In fact, I thought they actually did that until I realised that RSS.org is about the other RSS, the Indian extreme-right movement, not the popular Internet syndication standard. Harrowell fail. Anyway, it does show up rather nicely that the groups “European nationalists”, “Counter-Jihad”, and “American Right-Wing” overlap. However, I feel there’s something missing in the characterisation of MEMRI and various other sites as just “Think Tanks” as if they were just like, say, IPPR.

Also, an emergent property of the data is that there is an Axis of Barking running vertically through it: the nearer you are to the top of the diagram, the more extreme and crazy. MEMRI, FrontPage, Gates of Vienna, Melanie Phillips are near the top; the Wikipedia article on the Russo-Turkish War of 1878 is at the bottom. And the MSM is somewhere in the middle. (Although I do wonder if they allocated the sources to groups before or after running the force-directed graph.)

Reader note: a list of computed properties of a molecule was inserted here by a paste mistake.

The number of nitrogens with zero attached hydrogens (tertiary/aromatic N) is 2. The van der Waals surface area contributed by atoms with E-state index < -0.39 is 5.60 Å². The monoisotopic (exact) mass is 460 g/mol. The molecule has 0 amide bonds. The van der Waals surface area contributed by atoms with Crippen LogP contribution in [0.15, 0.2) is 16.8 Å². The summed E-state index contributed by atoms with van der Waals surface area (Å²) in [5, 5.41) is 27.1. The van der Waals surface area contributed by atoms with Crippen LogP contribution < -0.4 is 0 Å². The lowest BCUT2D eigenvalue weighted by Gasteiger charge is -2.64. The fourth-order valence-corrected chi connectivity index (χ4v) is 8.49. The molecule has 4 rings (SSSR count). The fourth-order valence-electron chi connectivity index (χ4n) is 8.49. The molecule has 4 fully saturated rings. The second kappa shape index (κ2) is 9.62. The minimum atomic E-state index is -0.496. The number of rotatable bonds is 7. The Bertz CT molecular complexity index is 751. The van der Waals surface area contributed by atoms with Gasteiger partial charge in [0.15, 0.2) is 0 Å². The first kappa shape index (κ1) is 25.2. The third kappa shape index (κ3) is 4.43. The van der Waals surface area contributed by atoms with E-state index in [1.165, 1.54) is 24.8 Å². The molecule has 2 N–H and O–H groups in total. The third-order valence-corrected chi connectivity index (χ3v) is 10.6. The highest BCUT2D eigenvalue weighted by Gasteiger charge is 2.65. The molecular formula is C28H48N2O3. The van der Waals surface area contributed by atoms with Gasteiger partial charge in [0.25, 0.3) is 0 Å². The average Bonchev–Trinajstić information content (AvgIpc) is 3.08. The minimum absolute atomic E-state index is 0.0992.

It seems to be one of those command the exciting world of social media with just one click! things.

Anyway, upshot. I want to avoid Project Lobster producing a diagram like this one. It’s too impressionistic and fluffy and reliant on basically aesthetic reasoning. (I think we’ve had this point before.) Of course, that’s partly the difference between the underlying data sets; it was at least thinkable if unlikely that there would be no grouping in Breivik’s sources, while presumably political lobbying is nonrandom and subject to intelligent design.

Elsewhere, a reader passed this along which I need to actually watch (isn’t video time consuming?). There’s a shindig in Warsaw in late October. And I want this on a T-shirt.

Did anyone notice that Liam Fox had an audience of Rupert Murdoch and Rebekah Brooks, or I suppose they of him although you know how these things work around here, some time this spring? It’s in the latest MOD meetings disclosure, which runs up to March 2011. MOD is probably the most assiduous department for meetings disclosure – not only do they provide lists up to March, they have yet to randomly change the file format even once, insert random foreign characters, use multiple spellings of the minister’s surname, suddenly start publishing PDF files, or indulge in any other quirks. (On the other hand, the Cabinet Office has suddenly developed an addiction to PDFs.)